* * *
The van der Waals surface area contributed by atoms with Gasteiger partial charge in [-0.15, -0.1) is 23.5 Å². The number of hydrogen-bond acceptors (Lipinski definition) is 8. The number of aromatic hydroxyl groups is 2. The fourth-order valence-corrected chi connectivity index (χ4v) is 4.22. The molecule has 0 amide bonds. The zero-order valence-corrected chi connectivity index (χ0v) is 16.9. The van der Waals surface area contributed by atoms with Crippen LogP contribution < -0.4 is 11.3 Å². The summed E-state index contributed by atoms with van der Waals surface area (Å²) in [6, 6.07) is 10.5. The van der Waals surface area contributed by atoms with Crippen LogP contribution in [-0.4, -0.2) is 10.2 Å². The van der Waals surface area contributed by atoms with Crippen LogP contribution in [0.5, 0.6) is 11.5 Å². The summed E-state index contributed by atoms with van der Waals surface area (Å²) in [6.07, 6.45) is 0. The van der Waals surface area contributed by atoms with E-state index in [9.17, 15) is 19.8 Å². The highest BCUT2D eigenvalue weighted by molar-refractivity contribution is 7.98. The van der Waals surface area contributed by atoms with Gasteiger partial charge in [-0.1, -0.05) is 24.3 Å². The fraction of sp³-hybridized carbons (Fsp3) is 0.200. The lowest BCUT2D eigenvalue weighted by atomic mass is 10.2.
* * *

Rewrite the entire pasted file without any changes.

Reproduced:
The van der Waals surface area contributed by atoms with Gasteiger partial charge in [-0.15, -0.1) is 23.5 Å². The number of hydrogen-bond acceptors (Lipinski definition) is 8. The number of aromatic hydroxyl groups is 2. The fourth-order valence-corrected chi connectivity index (χ4v) is 4.22. The molecule has 0 amide bonds. The zero-order valence-corrected chi connectivity index (χ0v) is 16.9. The van der Waals surface area contributed by atoms with Crippen LogP contribution < -0.4 is 11.3 Å². The summed E-state index contributed by atoms with van der Waals surface area (Å²) in [6, 6.07) is 10.5. The van der Waals surface area contributed by atoms with Crippen LogP contribution in [-0.4, -0.2) is 10.2 Å². The van der Waals surface area contributed by atoms with Crippen LogP contribution in [0.5, 0.6) is 11.5 Å². The summed E-state index contributed by atoms with van der Waals surface area (Å²) in [6.07, 6.45) is 0. The van der Waals surface area contributed by atoms with E-state index in [9.17, 15) is 19.8 Å². The highest BCUT2D eigenvalue weighted by molar-refractivity contribution is 7.98. The van der Waals surface area contributed by atoms with Gasteiger partial charge in [-0.1, -0.05) is 24.3 Å². The fraction of sp³-hybridized carbons (Fsp3) is 0.200. The lowest BCUT2D eigenvalue weighted by atomic mass is 10.2.